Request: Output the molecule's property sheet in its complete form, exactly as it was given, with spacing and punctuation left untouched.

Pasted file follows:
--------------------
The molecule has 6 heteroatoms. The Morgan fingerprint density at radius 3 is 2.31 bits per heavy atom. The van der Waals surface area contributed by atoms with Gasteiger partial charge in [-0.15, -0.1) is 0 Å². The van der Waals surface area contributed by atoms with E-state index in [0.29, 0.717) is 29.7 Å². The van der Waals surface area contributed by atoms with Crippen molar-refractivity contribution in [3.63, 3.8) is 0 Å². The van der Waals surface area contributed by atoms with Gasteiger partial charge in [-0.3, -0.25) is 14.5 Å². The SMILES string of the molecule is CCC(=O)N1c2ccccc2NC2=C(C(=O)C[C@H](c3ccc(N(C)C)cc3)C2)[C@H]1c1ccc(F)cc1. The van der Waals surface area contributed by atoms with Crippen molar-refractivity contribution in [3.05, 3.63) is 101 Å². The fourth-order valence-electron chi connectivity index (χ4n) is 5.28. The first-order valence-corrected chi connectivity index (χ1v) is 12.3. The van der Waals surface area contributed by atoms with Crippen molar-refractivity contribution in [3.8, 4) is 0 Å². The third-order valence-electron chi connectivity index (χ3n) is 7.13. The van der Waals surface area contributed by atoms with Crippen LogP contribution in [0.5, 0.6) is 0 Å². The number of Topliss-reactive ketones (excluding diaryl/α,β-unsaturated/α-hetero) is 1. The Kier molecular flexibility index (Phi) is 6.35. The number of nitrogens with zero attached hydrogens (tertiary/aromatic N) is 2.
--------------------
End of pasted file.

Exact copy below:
The molecule has 6 heteroatoms. The Morgan fingerprint density at radius 3 is 2.31 bits per heavy atom. The van der Waals surface area contributed by atoms with Gasteiger partial charge in [-0.15, -0.1) is 0 Å². The van der Waals surface area contributed by atoms with E-state index in [0.29, 0.717) is 29.7 Å². The van der Waals surface area contributed by atoms with Crippen molar-refractivity contribution in [3.63, 3.8) is 0 Å². The van der Waals surface area contributed by atoms with Gasteiger partial charge in [-0.3, -0.25) is 14.5 Å². The SMILES string of the molecule is CCC(=O)N1c2ccccc2NC2=C(C(=O)C[C@H](c3ccc(N(C)C)cc3)C2)[C@H]1c1ccc(F)cc1. The van der Waals surface area contributed by atoms with Crippen molar-refractivity contribution in [3.05, 3.63) is 101 Å². The fourth-order valence-electron chi connectivity index (χ4n) is 5.28. The first-order valence-corrected chi connectivity index (χ1v) is 12.3. The van der Waals surface area contributed by atoms with Crippen molar-refractivity contribution in [3.8, 4) is 0 Å². The third-order valence-electron chi connectivity index (χ3n) is 7.13. The van der Waals surface area contributed by atoms with Crippen LogP contribution in [0.5, 0.6) is 0 Å². The number of Topliss-reactive ketones (excluding diaryl/α,β-unsaturated/α-hetero) is 1. The Kier molecular flexibility index (Phi) is 6.35. The number of nitrogens with zero attached hydrogens (tertiary/aromatic N) is 2.